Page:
Like a stubborn, broken copier, office retail chains just can't seem to be fixed. Both Office Depot (NYSE: ODP) and OfficeMax (NYSE: OMX) have lost 60% of their value in the past year. Investors can only wonder if productive paper-clip-pushing days will ever return for these two rivals.

Last quarter, Office Depot said it would cut down on expenses by cutting back on new store openings, but the effects have yet to be seen. While beating estimates, the company reported a 51% drop in first-quarter net income to $0.29 per share (on an adjusted basis). Sales decreased just 3%, and that number could have been a lot worse. International sales dropped 4%, but in dollar terms finished ahead by 6% because of the falling dollar.

A depressed housing market and lower spending by small businesses were again blamed for poor results in North America. Same-store sales dropped 9%, and the number of small to medium-sized customers in the business solutions segment dropped 12%. Office Depot gets about 26% of its sales from California and Florida, which are tough markets for any retailer these days.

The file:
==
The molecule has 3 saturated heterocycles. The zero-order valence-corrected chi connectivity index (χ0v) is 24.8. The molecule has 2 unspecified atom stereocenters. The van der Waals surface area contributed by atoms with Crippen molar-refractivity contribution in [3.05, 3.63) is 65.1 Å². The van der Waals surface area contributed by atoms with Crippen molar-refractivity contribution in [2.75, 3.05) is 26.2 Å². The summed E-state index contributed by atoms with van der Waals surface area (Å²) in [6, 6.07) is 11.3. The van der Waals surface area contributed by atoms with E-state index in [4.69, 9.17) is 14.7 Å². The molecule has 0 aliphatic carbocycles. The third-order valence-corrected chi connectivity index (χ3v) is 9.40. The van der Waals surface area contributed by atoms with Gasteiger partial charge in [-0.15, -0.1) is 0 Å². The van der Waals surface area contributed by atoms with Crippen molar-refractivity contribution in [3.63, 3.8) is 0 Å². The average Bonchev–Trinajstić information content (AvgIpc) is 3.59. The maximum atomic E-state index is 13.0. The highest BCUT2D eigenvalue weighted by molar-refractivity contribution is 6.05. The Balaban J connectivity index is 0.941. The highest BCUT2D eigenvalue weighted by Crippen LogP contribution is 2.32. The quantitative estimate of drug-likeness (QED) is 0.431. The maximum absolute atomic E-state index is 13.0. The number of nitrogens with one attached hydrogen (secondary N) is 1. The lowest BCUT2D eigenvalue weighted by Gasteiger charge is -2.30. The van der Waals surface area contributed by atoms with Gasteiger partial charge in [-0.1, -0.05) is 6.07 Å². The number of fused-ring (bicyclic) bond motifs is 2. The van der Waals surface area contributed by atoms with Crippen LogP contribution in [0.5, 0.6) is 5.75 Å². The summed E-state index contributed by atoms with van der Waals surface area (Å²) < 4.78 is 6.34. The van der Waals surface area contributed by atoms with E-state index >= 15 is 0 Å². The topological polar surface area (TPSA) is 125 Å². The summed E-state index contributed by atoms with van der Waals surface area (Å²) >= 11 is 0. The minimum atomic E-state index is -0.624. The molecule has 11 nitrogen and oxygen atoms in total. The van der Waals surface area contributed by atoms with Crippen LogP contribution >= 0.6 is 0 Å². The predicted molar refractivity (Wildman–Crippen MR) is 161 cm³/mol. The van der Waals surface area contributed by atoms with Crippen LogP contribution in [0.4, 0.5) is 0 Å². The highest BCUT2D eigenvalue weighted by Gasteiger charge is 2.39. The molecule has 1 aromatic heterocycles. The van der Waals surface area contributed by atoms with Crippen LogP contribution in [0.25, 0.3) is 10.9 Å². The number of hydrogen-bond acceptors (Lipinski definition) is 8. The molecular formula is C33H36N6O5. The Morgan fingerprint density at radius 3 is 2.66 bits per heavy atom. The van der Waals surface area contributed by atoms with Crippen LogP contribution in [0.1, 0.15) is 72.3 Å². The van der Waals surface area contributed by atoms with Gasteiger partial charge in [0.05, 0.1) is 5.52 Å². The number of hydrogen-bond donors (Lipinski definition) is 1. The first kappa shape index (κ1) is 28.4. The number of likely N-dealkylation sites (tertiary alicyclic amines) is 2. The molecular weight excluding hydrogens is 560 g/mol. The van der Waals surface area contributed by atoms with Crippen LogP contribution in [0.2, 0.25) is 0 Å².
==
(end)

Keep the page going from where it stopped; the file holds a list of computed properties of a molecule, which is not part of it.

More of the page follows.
Meanwhile, OfficeMax exhibited more cost discipline last quarter, but reported 10.5% lower earnings per share (excluding one-time costs) on a 5.5% sales decline. In the U.S. contract segment, sales dropped 12.4%, offset by a 14.7% increase in international sales. The retail business hardly fared better, as same-store sales decreased 8.7%.

No doubt, it's difficult for these office supply stores as small businesses cut spending and retail consumers continue to feel pinched because of a declining housing market, high gas prices, and that whole rigmarole. Even the industry leader, Staples (Nasdaq: SPLS), recently cut its outlook for the fiscal year.

Wal-Mart (NYSE: WMT) and Target (NYSE: TGT) are tough competitors for all retailers, including those in office supplies, yet they manage not to drive each other into the ground by specializing in different consumer demographics. On the other hand, OfficeMax and Office Depot offer little to distinguish themselves from any other dispenser of printer paper and paper clips.

While some investors may be interested in Office Depot or OfficeMax as value plays, I'd cast my lot with Staples, the more predictable industry leader.

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Jason Ramage owns shares of Staples, but no other companies mentioned here. The Fool has a disclosure policy, but because it doesn't use much paper, it's not helping these companies, either.